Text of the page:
"No state's economy, with the exception of Michigan, has careened into a deeper ditch than California in this recession. The state now has the fourth-highest unemployment rate (12.2%), the third-highest rate of mortgage foreclosures, and for two years has had the biggest budget deficit in the history of the 50 states. ... The heart of the new plan is to broaden the tax base and slash tax rates on personal income, business and sales. ... Because about 70% of small businesses pay the personal California income tax, the commission found that California's high rate is driving enterprises to the likes of Nevada, Texas and Idaho", Editorial at the WSJ, 30 September 2009, link: http://online.wsj.com/article/SB10001424052748704471504574443413742032356.html.
Brenda Walker has a 30 September 2009 post about California at Vdare, link: http://vdare.com/walker/090930_california.htm. Way to go Brenda!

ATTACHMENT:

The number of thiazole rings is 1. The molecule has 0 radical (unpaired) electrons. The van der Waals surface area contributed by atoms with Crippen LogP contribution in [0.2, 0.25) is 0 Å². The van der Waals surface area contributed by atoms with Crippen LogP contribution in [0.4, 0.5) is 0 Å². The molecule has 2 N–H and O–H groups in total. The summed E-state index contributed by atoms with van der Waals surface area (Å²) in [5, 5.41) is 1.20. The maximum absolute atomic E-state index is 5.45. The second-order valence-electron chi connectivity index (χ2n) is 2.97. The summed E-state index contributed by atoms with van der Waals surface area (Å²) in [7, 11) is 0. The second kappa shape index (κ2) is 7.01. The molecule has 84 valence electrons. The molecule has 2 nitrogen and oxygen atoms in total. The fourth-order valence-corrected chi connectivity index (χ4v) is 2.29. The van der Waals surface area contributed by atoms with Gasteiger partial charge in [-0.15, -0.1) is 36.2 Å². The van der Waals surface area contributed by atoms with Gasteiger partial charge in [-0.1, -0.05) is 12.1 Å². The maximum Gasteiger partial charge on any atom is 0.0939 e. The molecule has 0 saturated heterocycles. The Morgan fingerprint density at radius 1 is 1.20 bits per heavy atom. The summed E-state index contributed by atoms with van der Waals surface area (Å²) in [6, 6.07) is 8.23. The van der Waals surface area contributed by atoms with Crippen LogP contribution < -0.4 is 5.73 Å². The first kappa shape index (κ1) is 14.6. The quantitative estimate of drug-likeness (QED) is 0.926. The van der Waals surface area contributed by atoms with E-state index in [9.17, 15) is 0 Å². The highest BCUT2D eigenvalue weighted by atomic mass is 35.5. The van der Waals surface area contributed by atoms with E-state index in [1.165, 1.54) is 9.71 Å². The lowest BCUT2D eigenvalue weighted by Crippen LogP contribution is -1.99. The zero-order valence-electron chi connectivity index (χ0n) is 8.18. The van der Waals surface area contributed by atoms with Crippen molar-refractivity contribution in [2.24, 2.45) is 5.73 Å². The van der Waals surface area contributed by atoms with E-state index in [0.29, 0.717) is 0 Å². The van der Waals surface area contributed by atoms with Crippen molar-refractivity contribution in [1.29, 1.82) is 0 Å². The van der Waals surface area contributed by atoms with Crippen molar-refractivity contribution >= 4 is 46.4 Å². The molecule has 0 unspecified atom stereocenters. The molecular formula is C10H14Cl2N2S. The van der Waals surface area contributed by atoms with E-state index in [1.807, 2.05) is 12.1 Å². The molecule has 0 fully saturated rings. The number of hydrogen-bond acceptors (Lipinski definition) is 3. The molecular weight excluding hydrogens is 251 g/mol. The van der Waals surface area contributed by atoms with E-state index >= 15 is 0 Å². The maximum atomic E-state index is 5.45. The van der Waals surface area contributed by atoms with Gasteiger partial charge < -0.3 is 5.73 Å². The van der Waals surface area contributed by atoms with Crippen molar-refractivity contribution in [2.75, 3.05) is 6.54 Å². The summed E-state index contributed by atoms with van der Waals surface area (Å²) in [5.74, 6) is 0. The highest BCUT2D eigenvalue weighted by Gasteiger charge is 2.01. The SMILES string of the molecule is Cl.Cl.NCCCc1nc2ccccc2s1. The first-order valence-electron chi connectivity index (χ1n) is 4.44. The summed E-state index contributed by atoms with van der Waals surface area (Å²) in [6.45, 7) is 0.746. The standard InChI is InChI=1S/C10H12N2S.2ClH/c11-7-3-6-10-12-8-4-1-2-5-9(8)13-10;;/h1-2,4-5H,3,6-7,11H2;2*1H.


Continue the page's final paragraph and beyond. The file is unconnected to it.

B&C are Stanford professors. So? We remember Boskin. He led 1996's infamous "Boskin Commission", my 5 October 2007 post: http://skepticaltexascpa.blogspot.com/2007/10/tip-on-tips.html. As Uncle Miltie taught us 40 years ago, government spending uses real resources. 2009's Boskin Commission is as fraudulent as 1996's. Without spending cuts, California will not balance its budget. Perhaps not then. B&C's article does not mention the "I word", immigration. Hmm. California can shuffle its economic Titanic's deck chairs ad infinitum, changing percentages on its tax forms will accomplish nothing. Have California residents no longer "a rising standard of living"? Compared to who? Oregonians or Mexicans? What happened to California's schools which in the 1950s and 1960s were the US's best? Is "the tax system central to the state's economic woes"? Tax "reform" is a scam. Cut spending. Why is California hopeless? California's gross state product (GSP) is $1.55 trillion; with 38.5 million residents, say $40,000 per capita. Mexico's per capita GDP is about $10,700. Which Mexicans come to the US? Mostly those from Southern Mexico. Mexico's per capita GSP varies from $22,000 to $4,000. Assuming illegal aliens come from Mexican states with per capita GSPs of about $7,000 and their productivity doubles in the US, as the US is "capital deeper", we have 14 million people producing $196 billion in California GSP 24.5 million producing $1.354 trillion or $55,300 per capita. If California's 14 million Hispanics even consume at 1/3 the rate of non-Hispanics, that's $12,400 per capita. There's more. If they produce $14,000 per capita, they likely earn say 67% of that or $9,400 per capita, $12,400 - $9,400 = $3,000; $3,000 x 14 million = $42 billion, the difference between Hispanic consumption in California and income. If the difference is half this estimate, its still $21 billion. This money comes from somewhere.